The glorious thing about defending the concept of a Low Traffic Neighbourhood, is that it forces supporters to consider ever more aspects of human life in the city. So it was inevitable that philosophy should raise its head at some stage. So we have to thank Helen on our Facebook platform for pointing out the dangers of dogma, though I’m not sure she meant the dogma that cars and the city are somehow inevitably entwined.
We’re publishing these key tests as discussions around an amended design to the Crystal Palace LTN begin to emerge.
Other suggestions for key requirements are welcome – please leave them in the comments section below. Any scheme that can meet these tests while minimising disruption for residents and essential services is one that should be given serious consideration.
1) Remove 100% of “through”-traffic cutting between Church Road, Anerley Hill, South Norwood Hill and Goat House Bridge via the LB Croydon-controlled back streets. This is fundamental to the operation of a low traffic neighbourhood.
3) Bromley given free democratic rein and accountability to solve anything specific to its own roads (e.g. Cintra Park / Milestone Road cut-through), without prejudicing Croydon’s solution – and vice versa.
4) Minimise traffic speed/volume on all sections of Lancaster Road, Southern Avenue, Auckland Road, and Belvedere Road (Bromley) to meet the London Cycle Design Standards for a fully shared road. This means 2000 vehicle movements per day or less on any given segment of road. In some cases this means increasing, not reducing, residents’ access to and from the nearest main road.
5) Maintain doorstep access to Auckland Surgery to in-zone and out-of-zone residents from all sides of the network, in order to provide convenient and equitable access for people suffering from illness and those with disabilities.
6) Maintain satisfactory access for emergency services.
One measure of the effectiveness of traffic alterations relies on surveys of traffic, before and after the change. If one looks at the major study (S. Cairns, S. Atkins and P. Goodwin) into ‘traffic evaporation’, we find that traffic is analysed both on the road itself, but also the boundary roads where one might expect traffic to divert to. The effectiveness of traffic evaporation is calculated from the ‘before’ and ‘after’ results of these combined figures.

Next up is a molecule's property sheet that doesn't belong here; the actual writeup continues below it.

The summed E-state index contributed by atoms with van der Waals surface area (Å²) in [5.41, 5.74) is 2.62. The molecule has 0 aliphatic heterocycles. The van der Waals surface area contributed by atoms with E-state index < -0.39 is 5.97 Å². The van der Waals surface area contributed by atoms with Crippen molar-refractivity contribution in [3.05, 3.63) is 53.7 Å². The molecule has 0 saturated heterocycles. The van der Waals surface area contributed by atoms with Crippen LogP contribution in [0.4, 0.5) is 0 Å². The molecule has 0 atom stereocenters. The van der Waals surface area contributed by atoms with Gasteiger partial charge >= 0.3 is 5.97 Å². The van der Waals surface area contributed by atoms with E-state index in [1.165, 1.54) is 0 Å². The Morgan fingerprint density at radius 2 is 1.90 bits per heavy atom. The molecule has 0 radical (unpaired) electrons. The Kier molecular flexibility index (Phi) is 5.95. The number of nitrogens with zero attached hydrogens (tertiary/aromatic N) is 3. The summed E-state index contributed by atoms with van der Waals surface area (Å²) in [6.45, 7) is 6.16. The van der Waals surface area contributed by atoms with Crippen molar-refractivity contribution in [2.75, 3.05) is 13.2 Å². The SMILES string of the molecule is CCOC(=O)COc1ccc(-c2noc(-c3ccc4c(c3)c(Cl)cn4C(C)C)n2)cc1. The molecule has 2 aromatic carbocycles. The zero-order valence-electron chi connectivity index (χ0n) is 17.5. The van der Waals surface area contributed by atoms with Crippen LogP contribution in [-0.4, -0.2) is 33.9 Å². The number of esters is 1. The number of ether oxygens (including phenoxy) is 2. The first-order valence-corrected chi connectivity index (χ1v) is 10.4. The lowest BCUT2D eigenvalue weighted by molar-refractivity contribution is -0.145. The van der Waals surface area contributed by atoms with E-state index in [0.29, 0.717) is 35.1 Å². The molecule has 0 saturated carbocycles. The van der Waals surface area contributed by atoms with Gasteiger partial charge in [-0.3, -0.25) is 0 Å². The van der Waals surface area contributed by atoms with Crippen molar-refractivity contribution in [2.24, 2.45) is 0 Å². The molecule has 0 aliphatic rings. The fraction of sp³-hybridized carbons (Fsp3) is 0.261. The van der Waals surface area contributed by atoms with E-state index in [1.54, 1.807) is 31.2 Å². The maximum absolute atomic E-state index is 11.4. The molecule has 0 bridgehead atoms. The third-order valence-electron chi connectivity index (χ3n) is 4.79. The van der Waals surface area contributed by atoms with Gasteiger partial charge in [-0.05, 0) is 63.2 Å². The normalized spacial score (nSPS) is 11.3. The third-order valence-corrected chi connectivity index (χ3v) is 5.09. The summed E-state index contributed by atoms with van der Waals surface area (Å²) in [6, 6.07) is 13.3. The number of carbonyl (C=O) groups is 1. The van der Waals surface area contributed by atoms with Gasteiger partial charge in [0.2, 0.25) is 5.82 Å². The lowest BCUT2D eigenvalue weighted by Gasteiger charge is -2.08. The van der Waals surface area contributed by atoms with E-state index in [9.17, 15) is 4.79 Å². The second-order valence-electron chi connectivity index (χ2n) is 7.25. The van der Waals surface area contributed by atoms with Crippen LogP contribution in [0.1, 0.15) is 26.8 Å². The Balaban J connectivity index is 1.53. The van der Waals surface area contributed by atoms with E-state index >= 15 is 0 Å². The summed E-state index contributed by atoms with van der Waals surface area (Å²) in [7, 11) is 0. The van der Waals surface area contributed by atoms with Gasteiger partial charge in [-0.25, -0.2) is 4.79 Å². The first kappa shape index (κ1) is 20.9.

Traditional thinking has tended to view the limitations on disabled people’s choices and life experiences purely as a consequence of the differences in their physical capabilities. The answer to those limitations would be to fix their physical limitations, which is, often, of course impossible, or to accept that they have to put up with more limited choices and quality of life than others. In recent years, however, disability advocates and government have favoured a different way of thinking, called the “social model of disability.” The social model holds that disabled people are held back, not by their bodies, but by the choices society makes about the physical environment, the world of work, social interaction and so on. Giving them more choice and opportunity requires fixing those problematic features of society.
There are now over 2,100 signatures to the petition which, while being supportive of the LTN, calls for the bus gate to be opened for access to local residents only.
Our proposal for a better way of controlling traffic within the LTN makes it clear that the bus gate is essential to defending a safe route for walkers and cyclists, but we haven’t addressed why residents shouldn’t be allowed through or whether certain categories of people/vehicles should be given an exemption.
Here’s the view of local resident Martin Wheatley posted on Facebook
There’s been a lot on here [Facebook ] recently about Croydon Council’s existing and planned changes to Auckland Road and nearby streets – of which I am a resident. With no disrespect to the views which have been expressed, and for the sake of balance, let me offer a different take.
I live near the Auckland Rd Cypress Hill junction.
The road block was fantastic – we saw our non cyclist teenagers both cycling down the streets learning the dangers in a safe way and they now want to cycle to school or walk. The whole road was jogging, chatting in front gardens, cycling, playing outside and dog walking while remaining distanced. It’s been amazing.
This is what Croydon Council Highway Improvements Team say:
The road closures and other measures across the borough have been installed at speed in response to covid-19 pandemic with the aim of reallocating road space to cyclists and pedestrians enabling safe, socially distanced active travel and form part of the Council’s Streetspace Improvement Programme (CSIP). The central government imposed lockdown has resulted in a substantial reduction in motor traffic, creating less polluted, quieter streets across our borough. Many people have opted to cycle or walk instead of using their own vehicles or public transport, in some areas there has been a 70% increase in the number of people using bicycles for exercise, safe and socially distanced travel.